Memory Foam Mattress Review
Newsletters :: SpaceDaily :: SpaceWar :: TerraDaily :: Energy Daily
XML Feeds :: Space News :: Earth News :: War News :: Solar Energy News


Satellite Tracking Will Help Answer Questions About Penguin Travels
Seattle WA (SPX) Aug 08, 2007
You could understand if a half-dozen Magellanic penguins developed a "big bird is watching" phobia before this month is over, but the surveillance really will be for their own good. University of Washington scientists will attach satellite tracking devices to the backs of six penguins that have been treated at two centers in northern Argentina after their feathers were fouled with oil. The birds will be released into the Atlantic Ocean and their movements traced using satellites and the Internet.







  • NASA Awards First Stage Contract For Ares Rockets
  • UC Experts Detail New Standard For Cleaner Transportation Fuels
  • Indigenous Cryogenic Stage Tested For Eight Minutes
  • Ecliptic Celebrates A Decade Of Successful RocketCam Launches

  • ILS to Launch Inmarsat Satellite On Proton Vehicle Next Spring
  • Russian Proton-M Rocket To Launch Japanese Telecoms Satellite
  • A Double Transfer At The Spaceport For The Next Two Ariane 5 Launchers
  • European Automated Space Truck Arrive At South American Spaceport

  • NASA weighs repair to shuttle, extends mission by 3 days
  • Damage to Endeavour appears less serious
  • NASA to take close look at Endeavour shield damage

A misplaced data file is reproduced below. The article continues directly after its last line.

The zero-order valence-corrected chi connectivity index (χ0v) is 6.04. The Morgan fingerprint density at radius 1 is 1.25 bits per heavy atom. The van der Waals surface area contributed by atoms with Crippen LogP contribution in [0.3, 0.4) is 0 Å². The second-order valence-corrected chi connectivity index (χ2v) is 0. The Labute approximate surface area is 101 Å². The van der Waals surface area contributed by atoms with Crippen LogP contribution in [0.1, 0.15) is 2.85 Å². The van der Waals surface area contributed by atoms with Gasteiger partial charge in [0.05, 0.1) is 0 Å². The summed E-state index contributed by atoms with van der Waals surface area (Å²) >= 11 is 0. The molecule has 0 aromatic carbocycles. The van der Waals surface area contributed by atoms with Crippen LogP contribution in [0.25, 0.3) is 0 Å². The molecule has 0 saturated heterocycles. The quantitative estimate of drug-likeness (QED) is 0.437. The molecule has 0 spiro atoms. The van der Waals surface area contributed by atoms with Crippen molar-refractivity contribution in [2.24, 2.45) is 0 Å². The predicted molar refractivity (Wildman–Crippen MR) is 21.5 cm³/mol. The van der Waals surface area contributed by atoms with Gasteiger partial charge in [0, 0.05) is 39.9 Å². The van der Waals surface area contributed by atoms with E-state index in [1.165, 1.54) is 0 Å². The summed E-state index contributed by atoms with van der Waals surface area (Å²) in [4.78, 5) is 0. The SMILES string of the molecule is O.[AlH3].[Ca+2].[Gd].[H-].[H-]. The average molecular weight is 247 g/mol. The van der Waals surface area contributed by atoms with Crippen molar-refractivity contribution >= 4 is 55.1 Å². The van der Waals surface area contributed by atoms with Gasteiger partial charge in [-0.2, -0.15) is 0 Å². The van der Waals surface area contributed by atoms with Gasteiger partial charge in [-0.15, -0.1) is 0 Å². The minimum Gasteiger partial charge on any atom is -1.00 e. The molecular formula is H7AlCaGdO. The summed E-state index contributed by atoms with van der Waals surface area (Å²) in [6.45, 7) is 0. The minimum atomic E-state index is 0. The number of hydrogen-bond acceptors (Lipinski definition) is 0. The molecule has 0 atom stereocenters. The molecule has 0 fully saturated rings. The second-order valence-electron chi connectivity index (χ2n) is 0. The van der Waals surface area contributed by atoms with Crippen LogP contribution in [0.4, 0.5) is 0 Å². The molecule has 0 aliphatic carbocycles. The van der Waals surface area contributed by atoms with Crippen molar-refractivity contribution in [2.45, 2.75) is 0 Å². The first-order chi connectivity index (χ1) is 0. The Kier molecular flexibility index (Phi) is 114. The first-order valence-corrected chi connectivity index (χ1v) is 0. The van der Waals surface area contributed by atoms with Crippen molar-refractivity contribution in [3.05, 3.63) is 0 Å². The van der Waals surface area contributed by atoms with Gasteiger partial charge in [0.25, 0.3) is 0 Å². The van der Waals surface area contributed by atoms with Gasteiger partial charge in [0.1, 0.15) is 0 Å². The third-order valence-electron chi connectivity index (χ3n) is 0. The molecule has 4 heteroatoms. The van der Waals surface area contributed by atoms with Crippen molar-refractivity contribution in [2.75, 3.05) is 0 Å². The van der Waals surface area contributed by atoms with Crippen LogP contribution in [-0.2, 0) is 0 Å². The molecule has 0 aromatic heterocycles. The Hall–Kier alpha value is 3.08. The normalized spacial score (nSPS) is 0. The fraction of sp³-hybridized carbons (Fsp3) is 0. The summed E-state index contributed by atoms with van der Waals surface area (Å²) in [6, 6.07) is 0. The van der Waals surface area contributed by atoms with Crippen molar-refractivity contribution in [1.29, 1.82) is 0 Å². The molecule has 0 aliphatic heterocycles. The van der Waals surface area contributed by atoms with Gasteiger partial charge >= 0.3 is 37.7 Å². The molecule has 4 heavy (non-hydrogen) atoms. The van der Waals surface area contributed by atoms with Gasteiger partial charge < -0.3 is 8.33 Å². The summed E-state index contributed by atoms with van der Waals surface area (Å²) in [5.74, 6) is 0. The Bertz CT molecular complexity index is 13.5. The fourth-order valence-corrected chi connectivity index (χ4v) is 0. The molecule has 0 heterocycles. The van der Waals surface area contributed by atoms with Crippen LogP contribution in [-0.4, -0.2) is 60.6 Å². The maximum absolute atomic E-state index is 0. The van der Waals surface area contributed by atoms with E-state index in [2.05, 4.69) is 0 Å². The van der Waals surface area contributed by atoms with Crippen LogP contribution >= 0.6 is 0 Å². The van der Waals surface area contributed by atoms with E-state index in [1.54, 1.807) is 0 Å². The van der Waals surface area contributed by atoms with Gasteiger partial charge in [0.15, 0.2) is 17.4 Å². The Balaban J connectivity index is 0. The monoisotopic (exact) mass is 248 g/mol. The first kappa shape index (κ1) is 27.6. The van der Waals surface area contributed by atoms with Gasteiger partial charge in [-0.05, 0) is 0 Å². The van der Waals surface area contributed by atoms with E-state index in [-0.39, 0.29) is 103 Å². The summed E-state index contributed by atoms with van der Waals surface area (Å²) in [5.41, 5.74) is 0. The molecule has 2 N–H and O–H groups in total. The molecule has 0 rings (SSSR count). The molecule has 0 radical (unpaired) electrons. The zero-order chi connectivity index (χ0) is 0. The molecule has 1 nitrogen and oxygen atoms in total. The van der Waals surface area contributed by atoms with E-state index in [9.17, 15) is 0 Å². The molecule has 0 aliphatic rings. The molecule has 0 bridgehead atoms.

• Endeavour mission hit by apparent shuttle damage

  • Astronauts prepare for first spacewalk of Endeavour mission
  • Astronauts To Conduct Study Of Bacterial Growth In Space
  • Progress Cargo Ship With Computer Equipment Docks With ISS
  • Progress 26 To Dock Sunday At Station

  • NASA Seeks Launch Logistics Help
  • Historic Phoenix Mars Mission Flies Actel RTAX-S Devices
  • Spaceport America Design Team Selected
  • Making the Transition From Shuttle To Constellation

  • China Trains Rescue Teams For Third Manned Space Program
  • Chinese Astronauts Begin Training For Spacewalk
  • China Prepares To Select New Taikonauts
  • Dongfanghong 4 Ready For More International Satellite Orders

  • Successful Jules Verne Rendezvous Simulation At ATV Control Centre
  • Robotic Einstein Wows Spanish Technology Fair
  • Robotic Ankle For Amputees Is Developed
  • iRobot Receives New Military Orders 14 PackBot Robots

  • Phoenix Adjusts Course Successfully For Journey To Mars
  • What Makes Mars Magnetic
  • Helping Phoenix Land
  • Brighter Skies Lifts Rover Spirit As MER-A Gets Active

  • The content herein, unless otherwise known to be public domain, are Copyright Space.TV Corporation. AFP and UPI Wire Stories are copyright Agence France-Presse and United Press International. ESA Portal Reports are copyright European Space Agency. All NASA sourced material is public domain. Additional copyrights may apply in whole or part to other bona fide parties. Advertising does not imply endorsement, agreement or approval of any opinions, statements or information provided by Space.TV Corp on any Web page published or hosted by Space.TV Corp. Privacy Statement